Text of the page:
Sera, hoping only to help her sickly cousin, is quickly enmeshed in the Duchess’s mysterious plans and Skelbrooke’s investigations into dark goings-on behind the normal day-to-day events in Thornburg. Smart and level-headed, Sera finds herself contending with all sorts of things she never expected to: unsavory noblemen, secret passages, sorcery, and monstrous suitors.
I can’t say more without giving away the many mysteries upon which Goblin Moon‘s plot is built. I will say, however, that the way Edgerton resolves them is very well done. Few questions are answered directly, but the solutions are there for the reader to piece together on his own. When the story reaches its end, you can look back and see each brick put carefully into place.
I’ve mentioned the world-building of Goblin Moon and it really is impressive. On the surface, it’s a fairy tale version of eighteenth-century Europe turned on its side. The primary setting — the city of Thornburg in the land of Marstadtt on the continent of Euterpe — is similar to a small German state in the Age of Reason, except dwarves and gnomes live comfortably alongside humans, and magic and alchemy are real. In tunnels and caverns live animal-like goblins. While there is a familiarity to Edgerton’s world, there is a mystery and strangeness woven into it as well.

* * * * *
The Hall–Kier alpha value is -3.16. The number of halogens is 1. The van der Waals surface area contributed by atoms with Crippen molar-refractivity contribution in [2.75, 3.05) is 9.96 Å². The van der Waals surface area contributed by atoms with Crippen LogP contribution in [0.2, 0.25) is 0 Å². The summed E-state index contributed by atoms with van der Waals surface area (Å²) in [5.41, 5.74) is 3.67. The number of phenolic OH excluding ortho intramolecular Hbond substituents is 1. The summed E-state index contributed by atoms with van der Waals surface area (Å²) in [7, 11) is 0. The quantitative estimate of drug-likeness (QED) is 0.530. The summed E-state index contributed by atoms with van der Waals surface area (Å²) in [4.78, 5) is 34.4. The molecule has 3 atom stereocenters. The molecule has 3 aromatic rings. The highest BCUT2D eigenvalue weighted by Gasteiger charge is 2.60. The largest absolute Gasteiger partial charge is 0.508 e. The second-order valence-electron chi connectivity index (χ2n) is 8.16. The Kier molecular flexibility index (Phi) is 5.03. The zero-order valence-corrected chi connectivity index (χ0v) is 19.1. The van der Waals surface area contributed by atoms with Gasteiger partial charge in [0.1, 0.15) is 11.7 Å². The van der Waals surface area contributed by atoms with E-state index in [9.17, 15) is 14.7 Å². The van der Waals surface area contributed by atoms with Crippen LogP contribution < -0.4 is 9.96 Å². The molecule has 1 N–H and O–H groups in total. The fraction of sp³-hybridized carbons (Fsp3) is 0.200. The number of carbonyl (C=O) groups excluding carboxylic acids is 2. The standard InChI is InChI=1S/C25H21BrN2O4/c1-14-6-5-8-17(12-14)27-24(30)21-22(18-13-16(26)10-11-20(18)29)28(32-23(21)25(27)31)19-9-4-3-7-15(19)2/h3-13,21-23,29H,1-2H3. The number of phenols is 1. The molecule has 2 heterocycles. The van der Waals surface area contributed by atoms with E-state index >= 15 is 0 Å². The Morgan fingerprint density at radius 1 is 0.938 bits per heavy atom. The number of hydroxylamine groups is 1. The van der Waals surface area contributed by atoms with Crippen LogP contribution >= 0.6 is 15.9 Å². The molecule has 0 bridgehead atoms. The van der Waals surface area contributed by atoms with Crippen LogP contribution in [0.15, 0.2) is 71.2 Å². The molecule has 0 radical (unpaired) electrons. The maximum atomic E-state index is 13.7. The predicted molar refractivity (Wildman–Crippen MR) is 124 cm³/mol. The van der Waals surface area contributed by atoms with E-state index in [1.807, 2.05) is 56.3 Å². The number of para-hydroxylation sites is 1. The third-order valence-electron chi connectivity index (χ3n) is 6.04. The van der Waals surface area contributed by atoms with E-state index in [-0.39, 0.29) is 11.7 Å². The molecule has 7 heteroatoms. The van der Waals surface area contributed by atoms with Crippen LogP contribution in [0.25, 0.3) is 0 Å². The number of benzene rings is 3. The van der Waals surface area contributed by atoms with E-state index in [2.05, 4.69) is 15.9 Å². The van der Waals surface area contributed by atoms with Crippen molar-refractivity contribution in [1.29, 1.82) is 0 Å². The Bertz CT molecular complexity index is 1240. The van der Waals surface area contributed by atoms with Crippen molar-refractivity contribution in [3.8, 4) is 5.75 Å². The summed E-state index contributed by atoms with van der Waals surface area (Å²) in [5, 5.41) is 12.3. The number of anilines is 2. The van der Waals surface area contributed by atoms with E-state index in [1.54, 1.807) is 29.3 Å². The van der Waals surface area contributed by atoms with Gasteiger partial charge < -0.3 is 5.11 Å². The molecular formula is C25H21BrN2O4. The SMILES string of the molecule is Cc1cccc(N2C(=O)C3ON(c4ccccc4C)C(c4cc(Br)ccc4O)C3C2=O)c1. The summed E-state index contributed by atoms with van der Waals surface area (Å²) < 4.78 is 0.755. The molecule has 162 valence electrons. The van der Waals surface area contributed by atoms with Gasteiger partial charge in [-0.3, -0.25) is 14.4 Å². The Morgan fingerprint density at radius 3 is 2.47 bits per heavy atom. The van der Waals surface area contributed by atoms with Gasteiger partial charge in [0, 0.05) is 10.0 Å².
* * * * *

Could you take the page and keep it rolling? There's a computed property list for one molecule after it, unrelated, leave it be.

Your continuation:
It’s a world described in vivid color and loving detail. Goblin Moon is rich, almost oversaturated, with particularity. To build up the richness of the world, even things of little importance to the plot get paragraphs devoted to them at times.
A set of books on Gottfried Jenk’s shelves:
Jenk had acquired a notable collection of rare and valuable volumes: The Mirror of Philosophy with its bizarre tinted woodcuts; Tassio’s Reflections; one of five known copies of The Correction of the Ignorant; and (the pride of the collection) Antony’s Fools Paradise bound in crumbling indigo leather with leaves edged in dull gold and but three minor errors in transcription.